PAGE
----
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Marty Schofield at his mom’s kitchen table with a printout of his brain scans. Schofield has suffered 25,000 seizures in his life. Doctors believe they may be able to correct the problem through surgery.
Daily photo by Gary Cosby Jr.
Marty Schofield at his mom’s kitchen table with a printout of his brain scans. Schofield has suffered 25,000 seizures in his life. Doctors believe they may be able to correct the problem through surgery.

Wanting to
be normal

Hartselle man hopes surgery will eliminate seizures

By Deangelo McDaniel · 340-2469

HARTSELLE — Marty Schofield doesn’t wish for a million dollars or a flashy sports car.

He loves football, but never dreamed of playing in the National Football League.

He never wanted to be the starting quarterback at Hartselle High or the top student in school.

His dreams are not material, and for the most part, haven’t changed much since he was born.

“I just want to be normal, like most people my age,” Schofield said, calmly, at the kitchen table of his parents’ home.

Temporal lobe seizures

By legal standards, he is an adult. But, because he suffers temporal lobe seizures, sometimes within minutes of each other, the 32-year-old Hartselle man is in many ways the little boy he has always been.

Schofield fiercely wants to be independent, and that dream may come true.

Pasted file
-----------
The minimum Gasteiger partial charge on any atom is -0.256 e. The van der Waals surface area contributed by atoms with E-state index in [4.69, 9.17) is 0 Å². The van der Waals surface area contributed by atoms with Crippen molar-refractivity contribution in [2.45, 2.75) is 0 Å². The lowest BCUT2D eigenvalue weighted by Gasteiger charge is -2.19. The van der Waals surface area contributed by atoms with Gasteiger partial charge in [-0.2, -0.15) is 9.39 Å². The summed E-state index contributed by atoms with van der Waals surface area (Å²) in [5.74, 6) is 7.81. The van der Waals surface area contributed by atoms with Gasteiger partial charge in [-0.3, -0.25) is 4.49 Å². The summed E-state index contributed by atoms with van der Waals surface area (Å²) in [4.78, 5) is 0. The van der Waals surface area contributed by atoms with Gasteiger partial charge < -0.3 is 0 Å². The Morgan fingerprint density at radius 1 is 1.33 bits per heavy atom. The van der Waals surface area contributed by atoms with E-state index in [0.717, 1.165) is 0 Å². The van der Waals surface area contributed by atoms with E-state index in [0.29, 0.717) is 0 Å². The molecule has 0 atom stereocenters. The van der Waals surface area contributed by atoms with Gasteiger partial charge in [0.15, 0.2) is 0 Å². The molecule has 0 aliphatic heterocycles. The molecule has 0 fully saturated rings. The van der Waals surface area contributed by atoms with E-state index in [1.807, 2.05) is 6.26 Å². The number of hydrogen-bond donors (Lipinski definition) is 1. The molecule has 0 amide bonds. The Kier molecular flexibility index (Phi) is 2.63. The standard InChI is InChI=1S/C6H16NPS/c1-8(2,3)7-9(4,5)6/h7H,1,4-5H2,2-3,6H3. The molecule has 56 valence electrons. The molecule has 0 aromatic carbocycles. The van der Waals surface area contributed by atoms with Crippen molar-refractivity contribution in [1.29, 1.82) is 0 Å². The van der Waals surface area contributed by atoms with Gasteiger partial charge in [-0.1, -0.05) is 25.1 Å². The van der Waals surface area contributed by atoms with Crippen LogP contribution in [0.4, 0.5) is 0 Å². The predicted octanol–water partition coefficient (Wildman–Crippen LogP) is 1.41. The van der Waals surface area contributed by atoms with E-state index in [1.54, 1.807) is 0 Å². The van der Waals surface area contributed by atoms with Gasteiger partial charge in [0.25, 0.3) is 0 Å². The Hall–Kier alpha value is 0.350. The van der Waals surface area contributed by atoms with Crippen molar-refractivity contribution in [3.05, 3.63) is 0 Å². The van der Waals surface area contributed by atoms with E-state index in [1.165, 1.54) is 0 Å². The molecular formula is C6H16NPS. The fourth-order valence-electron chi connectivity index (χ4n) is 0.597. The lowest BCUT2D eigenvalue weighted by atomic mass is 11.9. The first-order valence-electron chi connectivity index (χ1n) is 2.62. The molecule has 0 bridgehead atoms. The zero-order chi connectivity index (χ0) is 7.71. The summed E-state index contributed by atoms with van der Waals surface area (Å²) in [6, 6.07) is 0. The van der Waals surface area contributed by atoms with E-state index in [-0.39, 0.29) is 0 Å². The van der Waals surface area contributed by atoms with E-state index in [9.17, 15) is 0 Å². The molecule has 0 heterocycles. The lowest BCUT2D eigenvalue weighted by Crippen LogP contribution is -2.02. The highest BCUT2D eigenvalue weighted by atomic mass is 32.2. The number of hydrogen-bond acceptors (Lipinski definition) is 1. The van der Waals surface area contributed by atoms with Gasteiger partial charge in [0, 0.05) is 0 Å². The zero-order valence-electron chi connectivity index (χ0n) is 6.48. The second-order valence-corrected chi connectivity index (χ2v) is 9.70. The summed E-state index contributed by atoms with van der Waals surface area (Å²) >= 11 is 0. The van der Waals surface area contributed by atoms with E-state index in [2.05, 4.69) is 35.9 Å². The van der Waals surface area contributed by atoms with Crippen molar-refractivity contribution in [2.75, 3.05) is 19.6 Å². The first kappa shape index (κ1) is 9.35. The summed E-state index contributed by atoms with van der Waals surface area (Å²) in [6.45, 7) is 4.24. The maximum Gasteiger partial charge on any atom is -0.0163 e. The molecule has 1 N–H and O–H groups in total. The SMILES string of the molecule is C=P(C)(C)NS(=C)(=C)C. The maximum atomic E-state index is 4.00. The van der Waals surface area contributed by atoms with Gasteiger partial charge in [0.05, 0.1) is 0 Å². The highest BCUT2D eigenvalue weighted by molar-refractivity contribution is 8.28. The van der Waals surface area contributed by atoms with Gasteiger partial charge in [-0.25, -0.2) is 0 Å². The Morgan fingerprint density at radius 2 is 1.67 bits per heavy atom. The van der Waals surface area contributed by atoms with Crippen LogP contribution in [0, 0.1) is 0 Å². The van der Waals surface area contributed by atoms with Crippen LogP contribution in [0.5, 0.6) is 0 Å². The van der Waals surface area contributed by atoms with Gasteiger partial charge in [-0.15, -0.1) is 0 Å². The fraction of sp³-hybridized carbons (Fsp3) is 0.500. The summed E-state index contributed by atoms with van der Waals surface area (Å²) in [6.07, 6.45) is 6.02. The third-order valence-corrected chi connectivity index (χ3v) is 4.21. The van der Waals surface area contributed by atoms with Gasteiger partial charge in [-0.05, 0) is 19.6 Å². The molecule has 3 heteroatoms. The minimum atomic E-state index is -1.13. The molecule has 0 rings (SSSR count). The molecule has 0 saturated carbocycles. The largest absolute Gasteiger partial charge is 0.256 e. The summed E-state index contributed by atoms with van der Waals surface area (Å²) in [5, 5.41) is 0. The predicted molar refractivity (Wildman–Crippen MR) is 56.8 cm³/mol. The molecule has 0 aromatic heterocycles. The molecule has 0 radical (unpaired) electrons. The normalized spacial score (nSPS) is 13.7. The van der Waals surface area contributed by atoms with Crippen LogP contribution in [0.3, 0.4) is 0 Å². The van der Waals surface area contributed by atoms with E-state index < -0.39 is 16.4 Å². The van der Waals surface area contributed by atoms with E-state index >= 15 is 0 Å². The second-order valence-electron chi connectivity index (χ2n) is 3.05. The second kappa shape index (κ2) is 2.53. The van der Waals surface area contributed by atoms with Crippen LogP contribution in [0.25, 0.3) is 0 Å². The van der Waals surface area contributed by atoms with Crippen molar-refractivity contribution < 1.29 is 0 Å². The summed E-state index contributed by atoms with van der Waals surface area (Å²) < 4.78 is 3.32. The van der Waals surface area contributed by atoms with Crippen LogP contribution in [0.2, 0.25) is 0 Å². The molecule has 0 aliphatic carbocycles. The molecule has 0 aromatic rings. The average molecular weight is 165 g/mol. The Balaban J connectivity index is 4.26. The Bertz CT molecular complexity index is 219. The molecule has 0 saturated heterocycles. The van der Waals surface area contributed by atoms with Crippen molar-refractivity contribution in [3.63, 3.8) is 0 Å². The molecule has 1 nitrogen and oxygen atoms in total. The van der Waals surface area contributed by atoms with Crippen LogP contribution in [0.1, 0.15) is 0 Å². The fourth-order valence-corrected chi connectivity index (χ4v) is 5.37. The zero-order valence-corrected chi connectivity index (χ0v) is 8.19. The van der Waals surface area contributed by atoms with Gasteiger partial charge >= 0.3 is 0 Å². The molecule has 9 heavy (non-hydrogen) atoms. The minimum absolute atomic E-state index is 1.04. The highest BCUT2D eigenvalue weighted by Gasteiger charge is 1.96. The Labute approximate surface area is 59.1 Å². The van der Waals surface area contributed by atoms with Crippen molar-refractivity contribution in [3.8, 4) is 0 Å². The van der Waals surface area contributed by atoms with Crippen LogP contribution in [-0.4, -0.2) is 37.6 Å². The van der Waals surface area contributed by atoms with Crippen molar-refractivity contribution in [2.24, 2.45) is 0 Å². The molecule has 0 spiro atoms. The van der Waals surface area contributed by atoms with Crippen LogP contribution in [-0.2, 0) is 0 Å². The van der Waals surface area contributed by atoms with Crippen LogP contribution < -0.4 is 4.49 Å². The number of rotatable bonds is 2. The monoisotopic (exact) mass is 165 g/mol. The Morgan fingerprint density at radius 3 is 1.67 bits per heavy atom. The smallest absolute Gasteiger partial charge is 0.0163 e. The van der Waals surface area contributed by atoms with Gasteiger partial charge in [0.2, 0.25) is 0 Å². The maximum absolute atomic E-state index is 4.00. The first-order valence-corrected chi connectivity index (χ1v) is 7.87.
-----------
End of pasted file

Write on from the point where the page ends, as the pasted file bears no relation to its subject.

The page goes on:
Doctors at The University of Alabama at Birmingham Hospital think they have isolated the part of Schofield’s brain that causes his seizures.

If they are right, the next step is to cut open his skull and place electrodes on that part of the brain to monitor activity, his parents said.

If the electrodes determine this portion of the brain is not controlling major functions such as sight and hearing, Schofield will have surgery.

“This is the best hope we have had in 32 years,” his mother, Lynn Schofield, said.

Marty’s response: “I hope they can do surgery. I just want to be able to learn everything. I want to get credit in my name and learn how to buy a car. I’m ready to pay my own bills and get my driver license. That’s not asking for too much, is it?”

To understand his dream to be what he calls normal, you have to go back to his childhood when Marty was born the third child to Bob and Lynn Schofield.

Early childhood problems

Marty, his parents said, looked and acted as normal as their two oldest children. One month after celebrating his second birthday in September 1976, he began to drool excessively. Unsure of what to do, his parents took him to the emergency room at Decatur General Hospital.

Marty spent three days in the hospital, with seizures occurring every hour. Doctors questioned his parents about whether he had fallen or if there was a history of seizures in the family. The answer to both questions was no.

Four days after the drooling incident, Marty had an electroencephalogram at Huntsville Hospital.

Unable to determine the cause of the seizures that were now more violent and more frequent, doctors sent him to Children’s Hospital in Birmingham.

At one point during his two-week stay in Birmingham, Marty’s medical records show he had 30 seizures in an eight-hour period.

Still, unable to identify the source of the seizures, doctors prescribed medication.

Marty returned to Hartselle, enrolled in a private day care and appeared to be making progress. Then came September 1979 and a conversation with an employee at his private school.

School officials told Marty’s father that he appeared to be “daydreaming” several times daily. Faculty members couldn’t get his attention.